Monday, October 18, 2010

☞ WALK: The New State Office Building Plaza

We noticed that some of the plywood has recently gone down at the Adam Clayton Powell State Office Building at ACP/7th and 125th Street. Besides the newly polished statue, there's a contrasting pathway that curves towards the main entrance of the building and some slight alterations.  It would seem that there's less seating on site since the low wall at the left of the statue has since been removed to be replaced by a row of speed guards.  There's still some plywood up further back so maybe there will be more additions to the plaza in the future.


  1. I guess some trees and flower planters are out of the question. . .

    Lord but that building is hideous and that barren windswept plaza just makes it so much worse.

  2. SM: Apparently the dead hand of the Soviet architects who designed this place is still too powerful to overcome, even today.

    Some trees would indeed be nice -- my suspicion would be that there is underground infrastructure that may limit that option, however.

  3. @CBR—Is it wrong that the statue of Adam Clayton Powell makes me snicker?

    Yeah, probably right about the trees but good lord they could think of SOMETHING to prize it from the cold dead hand of the Soviet architects. (Sssshhh—they might be listening‚)

  4. SM:
    Glad to know I'm not the only one. Even without getting into anything about the man himself, I'd say the statue easily crosses the line into self-parody.

    I mean, we're talking about the kind of quasi-totalitarian hero worship that would make even a real dictator blush (in North Korea, he'd at least be hoisting up a few children or leading some proles up to that "higher ground"). In terms of its symbolism, the statue strikes a rather schizophrenic pose between a sort of imagined triumph of Randian individualism, and the far more collectivist and filial bonds of race, class, and party to which we truly owe the existence of the plaza.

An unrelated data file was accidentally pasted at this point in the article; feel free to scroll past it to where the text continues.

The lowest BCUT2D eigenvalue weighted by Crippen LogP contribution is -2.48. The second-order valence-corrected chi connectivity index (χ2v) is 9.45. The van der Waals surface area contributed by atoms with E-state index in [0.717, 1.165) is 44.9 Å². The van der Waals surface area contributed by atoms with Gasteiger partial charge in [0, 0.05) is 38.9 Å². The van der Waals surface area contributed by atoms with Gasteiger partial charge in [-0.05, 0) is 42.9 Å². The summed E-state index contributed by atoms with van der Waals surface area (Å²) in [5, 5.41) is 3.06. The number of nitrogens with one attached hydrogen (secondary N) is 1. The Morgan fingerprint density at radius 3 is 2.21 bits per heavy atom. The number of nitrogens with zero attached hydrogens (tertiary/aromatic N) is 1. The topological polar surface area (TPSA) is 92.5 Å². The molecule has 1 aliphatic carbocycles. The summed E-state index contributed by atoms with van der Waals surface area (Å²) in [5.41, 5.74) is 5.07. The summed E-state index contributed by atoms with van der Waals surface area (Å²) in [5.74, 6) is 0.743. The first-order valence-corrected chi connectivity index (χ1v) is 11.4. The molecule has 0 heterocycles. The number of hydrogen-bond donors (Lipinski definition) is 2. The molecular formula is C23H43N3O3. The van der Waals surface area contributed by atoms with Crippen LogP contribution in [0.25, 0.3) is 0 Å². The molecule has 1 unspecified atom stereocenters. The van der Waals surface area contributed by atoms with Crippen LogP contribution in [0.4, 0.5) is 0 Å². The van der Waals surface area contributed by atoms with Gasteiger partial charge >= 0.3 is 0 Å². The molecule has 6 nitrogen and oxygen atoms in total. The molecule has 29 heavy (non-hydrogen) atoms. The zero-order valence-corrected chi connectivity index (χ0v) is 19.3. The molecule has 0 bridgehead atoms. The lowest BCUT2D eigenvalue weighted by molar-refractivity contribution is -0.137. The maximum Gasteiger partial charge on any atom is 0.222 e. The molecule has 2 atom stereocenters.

Of course, one can't blame Mr. Powell himself for his being deified by a modern-day crop of politicians whose strengths do not exactly include self-awareness, humility, or subtlety (bear in mind this thing was erected in 2005). The irony, of course, is the degree to which the general public is almost completely indifferent.

  5. @CBR—I’d compliment you on your intelligent and well thought out comments but ’m too indifferent.

  6. Sadly, I've had to deal often with problems at the ACP plaza 'cause I live right across the street.

    The rennovations are immaterials at the windswept plaza is simply Harlem's urinal. It's impossible to look at the window for more than an hour -- day or night -- and not seem men and women urinating, often against the 'art mural' on the East wall.

    Add to that, building security takes no responsiblity for what goes on in the plaza. Drummers badger residents with unending noise, sometimes until very late at night.

    The politicians in the building are indifferent to these problems -- I've been to the offices of Dickens, Perkins and Rangel -- and have been met with sneering indifference. (Perkins' aide, a guy named William Clay, said people in Harlem don't have to obey laws that run counter to its culture!)

    Needless to say -- an improvements have a long way to go.